The punishment administered a court up in Dundee this week is widely being described as Britain’s biggest ever parking penalty – but it does (in Scotland at least) scotch the myth that parking tickets issued by private companies on private land are legally unenforceable. All it’ll take is one court case of a similar nature either here in England or over in Wales to make the precedent Britain-wide, and I don’t think any of us want to test it out.

Yet I think this is no bad thing. Too many people on the internet have been perpetuating the idea you should refuse to pay these private penalties under any circumstances, but I’d much rather take the precedent of a court ruling over some self-appointed internet legal eagle and – while it’s unfortunate for Ms Mackie – this does at least clear things up. It also highlights how bad the situation in most town centres has ended up if people are prepared to run this parking gauntlet.

On a busy day Southport and Ormskirk are particularly tricky to find spaces in and I’ll inevitably end up circulating like an automotive vulture, waiting to swoop down the instant someone’s Fiesta backs out and frees up a space. Skelmersdale does rather better, with its swish multi-storey at the Concourse – but it’s a shame the spaces were designed for an age when everyone drove Austin 1100, not BMW X5s.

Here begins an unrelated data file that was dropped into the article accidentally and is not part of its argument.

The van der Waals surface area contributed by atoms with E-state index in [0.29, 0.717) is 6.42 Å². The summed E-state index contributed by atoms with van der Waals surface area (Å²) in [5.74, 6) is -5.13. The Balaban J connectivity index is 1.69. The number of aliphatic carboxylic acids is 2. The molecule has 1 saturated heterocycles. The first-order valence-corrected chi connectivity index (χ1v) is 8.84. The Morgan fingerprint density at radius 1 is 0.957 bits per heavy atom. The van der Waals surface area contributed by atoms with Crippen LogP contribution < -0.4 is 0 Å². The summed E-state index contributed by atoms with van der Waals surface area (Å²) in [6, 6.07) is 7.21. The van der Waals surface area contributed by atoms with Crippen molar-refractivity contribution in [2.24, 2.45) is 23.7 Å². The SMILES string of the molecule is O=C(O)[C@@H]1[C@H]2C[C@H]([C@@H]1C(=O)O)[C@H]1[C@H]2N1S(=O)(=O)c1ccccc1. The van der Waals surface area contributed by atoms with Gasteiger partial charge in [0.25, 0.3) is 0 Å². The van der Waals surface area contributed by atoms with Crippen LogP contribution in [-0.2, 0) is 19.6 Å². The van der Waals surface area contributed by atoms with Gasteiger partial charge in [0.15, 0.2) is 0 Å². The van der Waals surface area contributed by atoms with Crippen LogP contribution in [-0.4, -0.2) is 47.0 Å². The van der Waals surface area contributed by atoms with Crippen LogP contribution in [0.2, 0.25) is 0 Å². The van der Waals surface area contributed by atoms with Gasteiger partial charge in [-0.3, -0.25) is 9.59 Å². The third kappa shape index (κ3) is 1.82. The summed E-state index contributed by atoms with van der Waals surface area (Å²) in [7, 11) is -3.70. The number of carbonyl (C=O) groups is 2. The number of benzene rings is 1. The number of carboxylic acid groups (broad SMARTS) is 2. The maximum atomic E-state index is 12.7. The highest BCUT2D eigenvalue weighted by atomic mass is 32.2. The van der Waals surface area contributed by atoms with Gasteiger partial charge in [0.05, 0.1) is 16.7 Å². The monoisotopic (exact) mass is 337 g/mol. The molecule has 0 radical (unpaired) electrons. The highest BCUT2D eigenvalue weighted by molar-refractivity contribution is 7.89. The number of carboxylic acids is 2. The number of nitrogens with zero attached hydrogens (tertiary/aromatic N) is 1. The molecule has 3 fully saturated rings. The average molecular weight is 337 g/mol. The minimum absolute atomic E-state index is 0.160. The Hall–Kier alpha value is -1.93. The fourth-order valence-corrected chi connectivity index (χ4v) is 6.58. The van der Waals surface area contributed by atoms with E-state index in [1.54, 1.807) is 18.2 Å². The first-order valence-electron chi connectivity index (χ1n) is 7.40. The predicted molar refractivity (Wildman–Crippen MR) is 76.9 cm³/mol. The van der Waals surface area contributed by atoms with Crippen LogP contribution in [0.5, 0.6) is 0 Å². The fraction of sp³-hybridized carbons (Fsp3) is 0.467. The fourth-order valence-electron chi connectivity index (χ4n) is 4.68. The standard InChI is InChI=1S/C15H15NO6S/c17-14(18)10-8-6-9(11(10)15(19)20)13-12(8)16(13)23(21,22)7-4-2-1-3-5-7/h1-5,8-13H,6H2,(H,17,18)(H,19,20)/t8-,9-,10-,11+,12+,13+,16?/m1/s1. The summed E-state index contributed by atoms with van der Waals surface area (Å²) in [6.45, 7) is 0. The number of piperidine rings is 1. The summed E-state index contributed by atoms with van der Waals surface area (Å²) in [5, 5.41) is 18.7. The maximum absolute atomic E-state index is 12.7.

But there is a solution both to the parking precedent and to another news story that’s been doing the rounds this week. Apparently a third of us are so fat and lazy these days that we’re costing the NHS a billion quid a year, largely because we can no longer be bothered to stroll to the corner shop.

So let’s walk more. I’ve spent years parking on the fringes of Southport on my shopping trips, saving a couple of quid in parking and doubtless extending my life slightly at the same time. If you’re a mum with three prams to push around or someone with a wheelchair or crutches then go ahead and use the town centre, but for the sake of a few minutes I’d much rather enjoy some exercise. Bit rainy? Use an umbrella. Lots of shopping to carry? That’s what bags are for.